Mania Grade: B
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- Audio Rating: B+
- Video Rating: B
- Packaging Rating: B
- Menus Rating: B
- Extras Rating: B
- Age Rating: 13 & Up
- Region: 1 - North America
- Released By: Central Park Media
- MSRP: 29.98
- Running time: 75
- Aspect Ratio: 1.33:1
- Disc Resolution: 480i/p (mixed/unknown)
- Disc Encoding: MPEG-2
- Series: DNA2
DNA2 Vol. #5: Epiphany
By Chris Beveridge
October 16, 2003
Release Date: October 14, 2003
DNA2 Vol. #5: Epiphany
What They Say
© Central Park Media
From the creator of Video Girl Ai and the main staff of Geobreeders, comes a romantic sci-fi comedy for all times! Is this the end of the
mega-playboy? Junta's teenage great-granddaughter Lulara appears from the future, but not for a joyful family reunion. To save her own life and the future of all her kin, she's determined to transform Junta into the Mega-Playboy for good. His one chance for survival may be to destroy his flirtatious alter ego...but if he succeeds, his great-granddaughter might disappear forever! Contains episodes 13-15.The Review!
After the TV series ended, a three-part OVA series was commissioned to wrap things up and provide something rare for anime – closure!Audio:
For our primary viewing session, we listened to this show in its original language of Japanese and then a few episodes dubbed while writing the review. The show is very much center channel based with all of its dialogue and a good amount of the music and ambient effects. Dialogue on both tracks is nice and clear and we noticed no dropouts or distortions during regular playback.Video:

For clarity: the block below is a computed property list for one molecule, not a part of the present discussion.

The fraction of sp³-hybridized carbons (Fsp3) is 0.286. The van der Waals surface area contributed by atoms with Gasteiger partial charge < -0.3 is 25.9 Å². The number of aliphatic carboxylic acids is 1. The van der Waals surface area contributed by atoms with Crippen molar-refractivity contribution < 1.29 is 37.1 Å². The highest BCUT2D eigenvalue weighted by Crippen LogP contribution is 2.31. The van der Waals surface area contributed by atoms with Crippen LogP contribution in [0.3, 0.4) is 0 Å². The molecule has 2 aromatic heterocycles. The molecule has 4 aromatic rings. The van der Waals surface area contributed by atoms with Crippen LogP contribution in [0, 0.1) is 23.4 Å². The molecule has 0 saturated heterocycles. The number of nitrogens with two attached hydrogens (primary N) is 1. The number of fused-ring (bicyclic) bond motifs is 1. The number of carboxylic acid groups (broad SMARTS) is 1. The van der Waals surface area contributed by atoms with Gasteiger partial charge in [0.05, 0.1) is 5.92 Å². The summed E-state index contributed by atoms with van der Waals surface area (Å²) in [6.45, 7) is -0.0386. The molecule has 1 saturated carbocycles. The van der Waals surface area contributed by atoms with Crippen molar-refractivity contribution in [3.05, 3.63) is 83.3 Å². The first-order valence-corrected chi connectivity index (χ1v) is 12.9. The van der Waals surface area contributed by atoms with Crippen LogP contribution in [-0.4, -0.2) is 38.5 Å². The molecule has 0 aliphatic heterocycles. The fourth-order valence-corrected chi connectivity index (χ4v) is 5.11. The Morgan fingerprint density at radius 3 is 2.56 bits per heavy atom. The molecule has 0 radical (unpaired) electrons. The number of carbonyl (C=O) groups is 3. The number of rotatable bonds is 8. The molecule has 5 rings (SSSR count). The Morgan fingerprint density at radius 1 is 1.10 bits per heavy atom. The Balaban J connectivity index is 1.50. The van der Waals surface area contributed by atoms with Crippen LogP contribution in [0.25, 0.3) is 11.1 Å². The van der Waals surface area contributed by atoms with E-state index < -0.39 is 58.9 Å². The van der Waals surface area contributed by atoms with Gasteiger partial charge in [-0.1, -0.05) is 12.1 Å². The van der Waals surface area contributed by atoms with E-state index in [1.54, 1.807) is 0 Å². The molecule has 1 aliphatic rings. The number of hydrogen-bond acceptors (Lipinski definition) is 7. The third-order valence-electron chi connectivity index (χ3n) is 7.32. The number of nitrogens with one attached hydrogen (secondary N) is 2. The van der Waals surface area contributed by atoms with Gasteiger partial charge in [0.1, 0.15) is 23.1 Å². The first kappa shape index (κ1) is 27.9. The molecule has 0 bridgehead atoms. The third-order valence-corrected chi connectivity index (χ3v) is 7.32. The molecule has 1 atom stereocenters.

The transfer for the OVAs is essentially the same as the TV series itself. The main thing that crops up throughout the print is some basic damage in the form of nicks and scratches as well as a bit of dust and dirt here and there. There’s nothing hugely distracting unless these things really attract your eye. Aliasing and cross coloration are very minimal and won’t even register to most people likely. Colors look good, though the show is intentionally soft in areas, giving the colors a slightly muted look in certain scenes.Packaging:
For the final volume of the series, things go bright with the new character Lulara taking over and showing off a nice skintight outfit. The back cover continues with the format established with earlier volumes with several character shots in bubbles and a decent summary of what’s going on here. The discs features and basic technical information is all nice and easily found here. The reverse side of the cover highlights the same back cover artwork but in black and white and bigger while listing the episodes chapters and bilingual voice actor information. The standard production information is also found here.Menu:
The main menu is a nice piece that plays parts of the opening sequence in the background while you have the shows logo and menu selections layered above it, all while the great opening song plays along. Access times to the submenus are a bit slower due to some transitional animations, but there were no issues in navigation. Access times in general are good and the layout is pretty much the typical for a CPM show.Extras:
The included extras are fairly minimal, with a fifty second art gallery that’s essentially shots from the show itself and the karaoke songs. The karaoke songs are nicely done in that there’s an actual karaoke moment in these episodes so they use that as a prequel to it before going into the actual songs from the show.Content: